Doja Cat won't work with Dr Luke again

·2-min read


Doja Cat won't work with Dr. Luke again in the future.
The 'Say So' hitmaker has addressed her working relationship with the producer - who was accused of sexual assault and abuse by Kesha, which he has denied - after collaborating him once she joined his RCA imprint Kemosabe Records, with him credited as a songwriter and producer on a number of her tracks.
Asked whether she would following Saweetie's example by not working with him again, she initially told Rolling Stone magazine: "That's not a question I feel really comfortable answering.
However, she then said: "I haven’t worked with him in a very long time.
"There’s s*** that he’s credited for, where I’m like, ‘Hmm, I don’t know, I don’t know if you did anything on that.’ "
She was asked to elaborate, and implied that she doesn't understand why he has been given credits for her music.
She added: "The point is he’s gotten some credit for s***. And, you know, it’s whatever. I don’t think I need to work with him again.
"I don’t think I need to work with him in the future. I know that."
Despite questioning some of her credits, she later added a follow-up statement in which she insisted she has "no firsthand knowledge" to doubt the legitimacy of his songwriting credits.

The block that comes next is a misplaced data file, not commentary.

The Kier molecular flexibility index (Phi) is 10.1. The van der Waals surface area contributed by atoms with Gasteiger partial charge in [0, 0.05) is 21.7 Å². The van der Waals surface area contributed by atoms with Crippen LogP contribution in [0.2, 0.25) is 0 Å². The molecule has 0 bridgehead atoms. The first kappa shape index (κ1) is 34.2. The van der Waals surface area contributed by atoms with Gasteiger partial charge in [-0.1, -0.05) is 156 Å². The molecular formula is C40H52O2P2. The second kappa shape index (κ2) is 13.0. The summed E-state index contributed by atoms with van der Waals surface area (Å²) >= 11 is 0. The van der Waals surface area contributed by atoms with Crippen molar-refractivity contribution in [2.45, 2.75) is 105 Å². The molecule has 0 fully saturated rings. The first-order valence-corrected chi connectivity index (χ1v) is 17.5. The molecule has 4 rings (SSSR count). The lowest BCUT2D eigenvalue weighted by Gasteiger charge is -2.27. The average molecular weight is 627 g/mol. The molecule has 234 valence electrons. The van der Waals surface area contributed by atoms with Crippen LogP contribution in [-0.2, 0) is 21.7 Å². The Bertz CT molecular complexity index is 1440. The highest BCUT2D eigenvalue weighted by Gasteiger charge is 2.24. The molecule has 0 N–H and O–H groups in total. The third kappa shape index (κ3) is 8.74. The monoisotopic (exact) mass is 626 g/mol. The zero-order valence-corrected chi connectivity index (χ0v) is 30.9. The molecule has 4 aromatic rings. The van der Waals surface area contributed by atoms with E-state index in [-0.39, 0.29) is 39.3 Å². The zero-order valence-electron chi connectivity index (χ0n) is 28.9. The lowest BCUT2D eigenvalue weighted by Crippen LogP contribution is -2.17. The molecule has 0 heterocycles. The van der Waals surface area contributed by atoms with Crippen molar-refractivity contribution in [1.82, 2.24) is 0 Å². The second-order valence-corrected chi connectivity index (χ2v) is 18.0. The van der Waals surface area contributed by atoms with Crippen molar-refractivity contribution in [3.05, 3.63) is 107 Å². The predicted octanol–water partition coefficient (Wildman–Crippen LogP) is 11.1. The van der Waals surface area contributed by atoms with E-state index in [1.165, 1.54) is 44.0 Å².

She said: "When asked about Luke I may have said something that someone could interpret as me saying that he had taken credit on things he didn’t deserve to.
"I just want to be clear that I have no firsthand knowledge of that being the case and I don’t want to participate in the rumour mill. The credits on my music are accurate, and I don’t want to imply anything else.”
In response, the producer's representative told the publication he is "very proud" of their work together, and that he had "'written a uniquely large amount of hits and career-defining songs" for other artists.
Following Kesha's allegations in 2014, which he has denied, Dr. Luke has been involved in a number of lawsuits with the star, and he filed a defamation lawsuit.
In July, a judge ruled he would have to prove there was "actual malice" behind the claims, and she will be allowed to request damages and attorney fees.

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